Word of the Month: Supreme Court
The US Supreme Court convened for the first time on 1 February 1790 in New York City, the capital of the United States at the time. On 24 February 1803, the court delivered what is perhaps its most important decision, Marbury v. Madison. This February the court is back in the news with speculation about the retirement of Chief Justice William Rehnquist, who is suffering from thyroid cancer. Because of this, our word of the month for February is: supreme court, n., a judicial body holding the highest authority, 1773, first used in an act of parliament granting George III authority to establish such a court in Bengal; the highest judicial body in the United States or in one of the United States, 1788.
The Supreme Court, established by Article III of the Constitution is, as the name implies, the highest court in the land and the heads the judiciary, which is the third branch of the federal government after Congress and the Presidency. The court consists of nine justices, appointed for life. (Until 1807 there were six justices. Three more were added over the years, the last in 1869.)
Book Review: Susie Dent’s Larpers and Shroomers
This is the time of year for lists of words (and other things) of the year and assorted retrospectives on the past twelve months. In this vein, Oxford University Press and author Susie Dent have come out with the second annual version of their “report” on the state of the English language, Larpers and Shroomers: The Language Report.
I place the scare quotes around the word “report” because the book is not a formal study of the language and how it fared in the past year. Rather it is a collection of short essays and observations about the language, particularly about slang coinages and usage, at the end of 2004. Dent draws upon the archives of the Oxford English Dictionaries vast collection of citations to produce a collection of current British slang terms. (While there are some Americanisms to be found, the book has a distinctly British bent.) And while the book is the report of 2004, it does not strictly limit itself to this past year. Dent wisely interprets her topic to be the language as currently used in 2004, not just words and phrases that were coined in that year or relate to events of the year. So her coverage of slang includes words of the past few years.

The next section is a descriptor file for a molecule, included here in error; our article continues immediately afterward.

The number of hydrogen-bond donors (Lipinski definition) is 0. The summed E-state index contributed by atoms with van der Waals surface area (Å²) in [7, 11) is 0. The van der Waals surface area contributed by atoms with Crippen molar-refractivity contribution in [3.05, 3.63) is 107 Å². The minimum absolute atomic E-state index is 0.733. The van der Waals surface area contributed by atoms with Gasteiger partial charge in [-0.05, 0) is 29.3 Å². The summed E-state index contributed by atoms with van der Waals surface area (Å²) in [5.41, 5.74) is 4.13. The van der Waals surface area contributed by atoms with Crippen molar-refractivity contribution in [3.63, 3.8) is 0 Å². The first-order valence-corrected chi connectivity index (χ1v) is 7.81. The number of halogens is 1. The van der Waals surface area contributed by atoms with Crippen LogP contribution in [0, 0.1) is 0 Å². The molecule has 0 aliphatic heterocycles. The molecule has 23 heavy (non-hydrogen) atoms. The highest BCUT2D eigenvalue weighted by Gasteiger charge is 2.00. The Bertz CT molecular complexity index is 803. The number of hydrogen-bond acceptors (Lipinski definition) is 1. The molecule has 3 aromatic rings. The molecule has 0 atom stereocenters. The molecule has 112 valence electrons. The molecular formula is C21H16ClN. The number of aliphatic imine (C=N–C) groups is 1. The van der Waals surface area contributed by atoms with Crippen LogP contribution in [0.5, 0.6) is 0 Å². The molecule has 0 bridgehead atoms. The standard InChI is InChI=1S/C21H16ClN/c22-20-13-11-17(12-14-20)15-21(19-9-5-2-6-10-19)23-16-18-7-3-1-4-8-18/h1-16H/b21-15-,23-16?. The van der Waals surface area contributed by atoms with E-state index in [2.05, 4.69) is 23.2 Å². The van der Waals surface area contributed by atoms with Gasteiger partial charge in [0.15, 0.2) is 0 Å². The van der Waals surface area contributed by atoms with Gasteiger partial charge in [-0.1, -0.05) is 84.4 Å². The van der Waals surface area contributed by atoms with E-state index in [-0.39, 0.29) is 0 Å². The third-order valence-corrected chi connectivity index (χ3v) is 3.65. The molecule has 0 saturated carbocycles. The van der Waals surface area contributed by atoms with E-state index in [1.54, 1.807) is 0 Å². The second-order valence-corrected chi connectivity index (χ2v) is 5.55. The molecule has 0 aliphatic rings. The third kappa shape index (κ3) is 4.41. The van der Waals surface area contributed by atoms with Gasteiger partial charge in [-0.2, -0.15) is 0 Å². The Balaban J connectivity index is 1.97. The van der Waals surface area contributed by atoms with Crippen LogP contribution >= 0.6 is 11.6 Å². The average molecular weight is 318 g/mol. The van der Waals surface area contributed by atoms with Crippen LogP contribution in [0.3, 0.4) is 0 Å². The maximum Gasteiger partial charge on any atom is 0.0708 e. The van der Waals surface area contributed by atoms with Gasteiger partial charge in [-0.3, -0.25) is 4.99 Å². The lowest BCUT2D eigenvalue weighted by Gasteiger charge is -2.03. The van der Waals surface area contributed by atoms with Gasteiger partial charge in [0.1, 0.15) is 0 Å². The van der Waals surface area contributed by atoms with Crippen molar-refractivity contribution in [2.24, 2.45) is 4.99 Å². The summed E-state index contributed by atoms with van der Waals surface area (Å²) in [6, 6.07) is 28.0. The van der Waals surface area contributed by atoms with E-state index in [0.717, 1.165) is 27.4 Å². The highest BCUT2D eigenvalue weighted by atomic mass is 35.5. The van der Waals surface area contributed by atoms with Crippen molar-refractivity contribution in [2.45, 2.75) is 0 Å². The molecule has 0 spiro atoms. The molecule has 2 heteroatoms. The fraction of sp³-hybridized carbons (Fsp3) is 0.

Language Death, Part III
The issue of language death is a hot topic among linguists. Language death is the disappearance of dialects from the globe, the reduction in the number of dialects that are spoken worldwide. Most linguists agree that we are in the midst of an era where languages are disappearing at an extremely rapid rate and that this will result in various unfortunate consequences for humanity and culture.
In the last two months, we have examined the question of language death, how large a problem it is, and what the consequences of language death are. This month we look at what can be done to address the problem.
2004 Words of the Year
It seems as if every language publication, web site, and organization comes out with its list of words of the year around this time of year. So, why should we be any different? What follows is a selection of words and phrases that came to the fore in this past year. The selection criterion was simply that the term be important in the past year. These are not necessarily terms that were coined in 2004, and in fact, only one term on the list was actually coined this past year. They are listed in alphabetical order and we have made no attempt to rank which of them is the most emblematic of the year.
The list is dominated by one theme, the war in Iraq. This was the most significant event of the year and many of the words and phrases that kept popping up in the media dealt with this issue. Given this, the list appears a bit grim, but so were the events of the year. Running a distant second is the US presidential election. After that, there are a smattering of terms dealing with other issues, a few more light-hearted, others not so much.
Language Death, Part II
The issue of language death is a hot topic among linguists. Language death is the disappearance of dialects from the globe, the reduction in the number of dialects that are spoken worldwide. Most linguists agree that we are in the midst of an era where languages are disappearing at an extremely rapid rate and that this will result in various dire consequences for humanity and culture.
Last month, we examined the question of language death and how large a problem it is. This month, we’ll take a look at what the consequences of language death are and what can be done to address the problem.
Is it really a problem?
Isn’t the multiplicity of languages a barrier to communications? Wouldn’t a reduction in the number of languages improve the human condition and be a catalyst for peace? It is a common belief that a single language, or at least fewer languages, would make it easier for peoples to communicate, improve trade and economic conditions, and make war less likely.
Copyright 1997-2015, by David Wilton